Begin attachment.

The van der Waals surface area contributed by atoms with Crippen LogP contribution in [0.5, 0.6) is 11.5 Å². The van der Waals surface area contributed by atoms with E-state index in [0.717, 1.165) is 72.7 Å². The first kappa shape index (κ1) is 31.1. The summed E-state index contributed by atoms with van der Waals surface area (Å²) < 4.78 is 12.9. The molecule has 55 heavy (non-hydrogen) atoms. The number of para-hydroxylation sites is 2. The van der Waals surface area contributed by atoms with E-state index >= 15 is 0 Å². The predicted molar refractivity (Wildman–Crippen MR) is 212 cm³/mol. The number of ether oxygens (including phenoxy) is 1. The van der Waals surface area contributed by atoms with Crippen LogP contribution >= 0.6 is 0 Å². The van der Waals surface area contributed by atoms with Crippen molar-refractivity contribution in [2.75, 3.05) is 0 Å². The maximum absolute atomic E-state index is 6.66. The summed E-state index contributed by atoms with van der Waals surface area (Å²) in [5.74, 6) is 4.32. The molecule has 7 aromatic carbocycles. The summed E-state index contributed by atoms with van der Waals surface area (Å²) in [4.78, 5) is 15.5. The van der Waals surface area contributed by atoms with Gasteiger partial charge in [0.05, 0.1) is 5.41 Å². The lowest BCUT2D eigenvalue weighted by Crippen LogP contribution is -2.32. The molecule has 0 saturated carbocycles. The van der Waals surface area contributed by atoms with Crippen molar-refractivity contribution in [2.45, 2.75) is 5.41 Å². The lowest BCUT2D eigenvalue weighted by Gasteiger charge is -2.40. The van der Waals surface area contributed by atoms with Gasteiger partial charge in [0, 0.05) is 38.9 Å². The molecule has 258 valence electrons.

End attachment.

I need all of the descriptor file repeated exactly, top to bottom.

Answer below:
The van der Waals surface area contributed by atoms with Crippen LogP contribution in [0.5, 0.6) is 11.5 Å². The van der Waals surface area contributed by atoms with E-state index in [0.717, 1.165) is 72.7 Å². The first kappa shape index (κ1) is 31.1. The summed E-state index contributed by atoms with van der Waals surface area (Å²) < 4.78 is 12.9. The molecule has 55 heavy (non-hydrogen) atoms. The number of para-hydroxylation sites is 2. The van der Waals surface area contributed by atoms with E-state index >= 15 is 0 Å². The predicted molar refractivity (Wildman–Crippen MR) is 212 cm³/mol. The number of ether oxygens (including phenoxy) is 1. The van der Waals surface area contributed by atoms with Crippen LogP contribution >= 0.6 is 0 Å². The van der Waals surface area contributed by atoms with Crippen molar-refractivity contribution in [2.75, 3.05) is 0 Å². The maximum absolute atomic E-state index is 6.66. The summed E-state index contributed by atoms with van der Waals surface area (Å²) in [5.74, 6) is 4.32. The molecule has 7 aromatic carbocycles. The summed E-state index contributed by atoms with van der Waals surface area (Å²) in [4.78, 5) is 15.5. The van der Waals surface area contributed by atoms with Gasteiger partial charge in [0.05, 0.1) is 5.41 Å². The lowest BCUT2D eigenvalue weighted by Crippen LogP contribution is -2.32. The molecule has 0 saturated carbocycles. The van der Waals surface area contributed by atoms with Crippen molar-refractivity contribution in [2.45, 2.75) is 5.41 Å². The lowest BCUT2D eigenvalue weighted by Gasteiger charge is -2.40. The van der Waals surface area contributed by atoms with Gasteiger partial charge in [0, 0.05) is 38.9 Å². The molecule has 258 valence electrons.